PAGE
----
12/06/2014 07:42 EST | Updated 02/05/2015 05:59 EST

Necropsy on killer whale J-32 seeks answers troubling questions

Marine mammal scientists spent most of Saturday performing a necropsy on killer whale J-32 after the female orca's body was towed shore on Vancouver Island Thursday.

A team of scientists from Canada dissected her as she lay on a concrete boat ramp at Bates Beach near Courtenay, B.C.

The death of the 18-year-old juvenile whale, nicknamed Rhapsody, is troubling, said marine mammal researchers: It marks the fourth recent death in the endangered southern resident population.

Two of the whales, L100 and L53, are presumed to have died sometime this summer, while the calf L120 died about eight weeks ago. 

Now, only 77 southern resident killer whales remain in the Salish Sea. 

Marine mammal co-ordinator Paul Cottrell said the discovery of J-32's body is heart breaking.

"It's a magnificent animal. Sixteen feet or so — so it's likely a juvenile. So, it's terrible and we want to figure out what the cause of death was here and how this animal died," Cottrell said.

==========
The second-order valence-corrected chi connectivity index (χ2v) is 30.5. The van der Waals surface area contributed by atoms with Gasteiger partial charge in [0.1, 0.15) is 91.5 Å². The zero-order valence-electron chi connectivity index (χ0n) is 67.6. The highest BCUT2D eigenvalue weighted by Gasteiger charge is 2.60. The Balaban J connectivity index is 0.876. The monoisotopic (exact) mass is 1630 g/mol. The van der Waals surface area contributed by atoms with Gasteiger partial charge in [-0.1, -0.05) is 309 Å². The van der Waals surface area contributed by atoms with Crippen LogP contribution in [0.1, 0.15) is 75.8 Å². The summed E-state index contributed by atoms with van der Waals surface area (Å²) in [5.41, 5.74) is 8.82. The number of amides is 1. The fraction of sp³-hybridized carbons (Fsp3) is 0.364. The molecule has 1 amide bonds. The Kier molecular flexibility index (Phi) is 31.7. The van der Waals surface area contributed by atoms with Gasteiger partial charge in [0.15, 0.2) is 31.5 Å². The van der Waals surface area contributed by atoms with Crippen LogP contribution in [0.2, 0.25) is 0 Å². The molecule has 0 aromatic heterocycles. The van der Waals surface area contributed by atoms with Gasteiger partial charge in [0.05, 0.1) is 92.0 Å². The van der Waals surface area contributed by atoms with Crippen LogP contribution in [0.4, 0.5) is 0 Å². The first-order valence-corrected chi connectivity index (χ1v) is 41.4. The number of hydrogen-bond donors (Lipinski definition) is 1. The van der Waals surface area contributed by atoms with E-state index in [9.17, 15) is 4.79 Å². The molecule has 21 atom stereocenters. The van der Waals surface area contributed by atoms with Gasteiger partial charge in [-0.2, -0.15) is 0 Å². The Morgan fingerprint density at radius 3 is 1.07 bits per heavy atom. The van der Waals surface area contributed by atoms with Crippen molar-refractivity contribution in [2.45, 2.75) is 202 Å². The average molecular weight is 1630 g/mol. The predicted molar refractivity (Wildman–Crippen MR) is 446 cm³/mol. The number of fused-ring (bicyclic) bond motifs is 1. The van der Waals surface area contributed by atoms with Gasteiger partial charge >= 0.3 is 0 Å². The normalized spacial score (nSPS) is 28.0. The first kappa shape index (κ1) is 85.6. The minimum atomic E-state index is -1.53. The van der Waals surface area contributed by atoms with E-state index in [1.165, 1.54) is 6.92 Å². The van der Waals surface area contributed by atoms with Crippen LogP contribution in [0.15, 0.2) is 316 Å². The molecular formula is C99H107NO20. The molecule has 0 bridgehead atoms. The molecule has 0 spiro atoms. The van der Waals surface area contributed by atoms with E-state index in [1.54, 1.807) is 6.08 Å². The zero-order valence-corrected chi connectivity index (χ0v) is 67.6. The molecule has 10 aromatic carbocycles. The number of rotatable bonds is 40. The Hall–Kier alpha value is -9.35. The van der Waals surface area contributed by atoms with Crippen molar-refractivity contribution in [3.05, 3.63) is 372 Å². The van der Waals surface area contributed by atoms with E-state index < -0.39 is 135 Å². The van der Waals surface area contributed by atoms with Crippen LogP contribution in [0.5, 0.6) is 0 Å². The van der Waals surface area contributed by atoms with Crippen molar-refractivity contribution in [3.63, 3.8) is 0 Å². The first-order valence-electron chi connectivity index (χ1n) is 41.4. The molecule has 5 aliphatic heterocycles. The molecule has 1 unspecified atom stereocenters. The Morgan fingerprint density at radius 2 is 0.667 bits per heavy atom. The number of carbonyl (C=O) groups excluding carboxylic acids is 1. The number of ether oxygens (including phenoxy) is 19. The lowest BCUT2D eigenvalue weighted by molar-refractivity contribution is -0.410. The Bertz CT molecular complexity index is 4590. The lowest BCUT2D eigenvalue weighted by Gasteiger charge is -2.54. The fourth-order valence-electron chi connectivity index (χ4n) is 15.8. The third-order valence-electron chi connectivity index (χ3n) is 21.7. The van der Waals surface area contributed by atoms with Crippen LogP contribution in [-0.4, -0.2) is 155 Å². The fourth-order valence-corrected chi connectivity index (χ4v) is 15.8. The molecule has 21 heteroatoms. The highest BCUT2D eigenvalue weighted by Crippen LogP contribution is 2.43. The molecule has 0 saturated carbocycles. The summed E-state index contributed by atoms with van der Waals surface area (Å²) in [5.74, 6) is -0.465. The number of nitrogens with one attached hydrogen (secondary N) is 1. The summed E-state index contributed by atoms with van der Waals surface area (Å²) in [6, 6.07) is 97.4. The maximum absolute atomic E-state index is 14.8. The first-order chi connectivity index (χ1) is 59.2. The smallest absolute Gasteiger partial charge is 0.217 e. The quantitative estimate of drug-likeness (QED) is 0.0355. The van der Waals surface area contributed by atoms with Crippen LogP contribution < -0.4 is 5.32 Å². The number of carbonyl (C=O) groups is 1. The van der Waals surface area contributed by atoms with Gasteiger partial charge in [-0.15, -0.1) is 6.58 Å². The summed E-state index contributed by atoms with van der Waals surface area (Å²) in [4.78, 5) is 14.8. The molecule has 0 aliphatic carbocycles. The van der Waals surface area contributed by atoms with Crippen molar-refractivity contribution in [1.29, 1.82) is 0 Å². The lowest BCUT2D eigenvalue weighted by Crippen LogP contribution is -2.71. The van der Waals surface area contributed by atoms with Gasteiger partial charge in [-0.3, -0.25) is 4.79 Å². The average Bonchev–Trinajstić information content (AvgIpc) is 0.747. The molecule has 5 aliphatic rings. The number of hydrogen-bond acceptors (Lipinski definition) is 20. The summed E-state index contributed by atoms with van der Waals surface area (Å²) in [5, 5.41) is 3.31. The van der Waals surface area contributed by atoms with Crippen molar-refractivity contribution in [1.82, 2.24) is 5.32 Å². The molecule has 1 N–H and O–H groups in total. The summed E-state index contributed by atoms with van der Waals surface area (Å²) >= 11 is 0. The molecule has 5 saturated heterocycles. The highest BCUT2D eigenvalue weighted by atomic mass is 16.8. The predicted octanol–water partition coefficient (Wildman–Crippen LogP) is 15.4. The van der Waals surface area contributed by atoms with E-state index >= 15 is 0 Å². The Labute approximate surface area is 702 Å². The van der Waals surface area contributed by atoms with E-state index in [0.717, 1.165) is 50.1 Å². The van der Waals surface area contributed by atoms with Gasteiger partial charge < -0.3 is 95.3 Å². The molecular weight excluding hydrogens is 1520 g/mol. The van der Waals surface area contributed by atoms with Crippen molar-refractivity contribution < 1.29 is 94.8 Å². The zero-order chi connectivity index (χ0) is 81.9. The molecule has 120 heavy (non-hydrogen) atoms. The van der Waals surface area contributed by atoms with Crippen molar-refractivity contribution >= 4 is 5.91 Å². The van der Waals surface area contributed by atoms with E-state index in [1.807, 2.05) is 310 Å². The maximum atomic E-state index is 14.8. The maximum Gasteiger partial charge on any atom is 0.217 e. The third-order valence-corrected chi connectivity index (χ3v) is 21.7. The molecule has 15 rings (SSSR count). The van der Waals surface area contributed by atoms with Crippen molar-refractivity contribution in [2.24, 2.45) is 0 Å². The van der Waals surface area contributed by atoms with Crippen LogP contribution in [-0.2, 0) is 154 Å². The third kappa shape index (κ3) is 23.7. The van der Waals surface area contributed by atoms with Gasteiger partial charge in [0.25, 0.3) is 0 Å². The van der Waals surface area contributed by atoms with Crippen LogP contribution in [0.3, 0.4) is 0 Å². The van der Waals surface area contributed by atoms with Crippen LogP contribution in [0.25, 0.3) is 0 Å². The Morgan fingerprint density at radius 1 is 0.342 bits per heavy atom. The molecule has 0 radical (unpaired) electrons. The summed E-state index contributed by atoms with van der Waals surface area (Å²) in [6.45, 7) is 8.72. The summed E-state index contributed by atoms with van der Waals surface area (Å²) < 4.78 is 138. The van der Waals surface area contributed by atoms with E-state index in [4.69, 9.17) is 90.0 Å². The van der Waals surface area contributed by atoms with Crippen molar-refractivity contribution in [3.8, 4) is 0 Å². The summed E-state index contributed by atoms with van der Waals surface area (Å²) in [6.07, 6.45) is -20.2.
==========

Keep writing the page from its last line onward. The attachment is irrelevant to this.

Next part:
According to the Orca Network, J-32  was thought to be in the late stages of pregnancy last summer judging by her wide girth, which was visible when she breached.

Most contaminated marine mammals in world

It’s always a concern to lose an individual from a small population of endangered animals, such as the southern resident killer whales, said Vancouver Aquarium marine mammal scientist Lance Barrett-Lennard. 

"But this is even more distressing because it was a female of reproductive age," he said. "Her probability of contribution to the recovery of this population was very high, and her years of maximum importance to the population were still to come.”

​Vancouver Aquarium pollution researcher Peter Ross said a number of factors might have contributed to the whale's death.

"We have long been concerned about very high levels of endocrine-disrupting pollutants in these whales, reduced food supply — notably chinook salmon — and noise and disturbance,” Ross said.

The aquarium said it was Ross's research that determined the southern resident killer whales are among the most contaminated marine mammals in the world.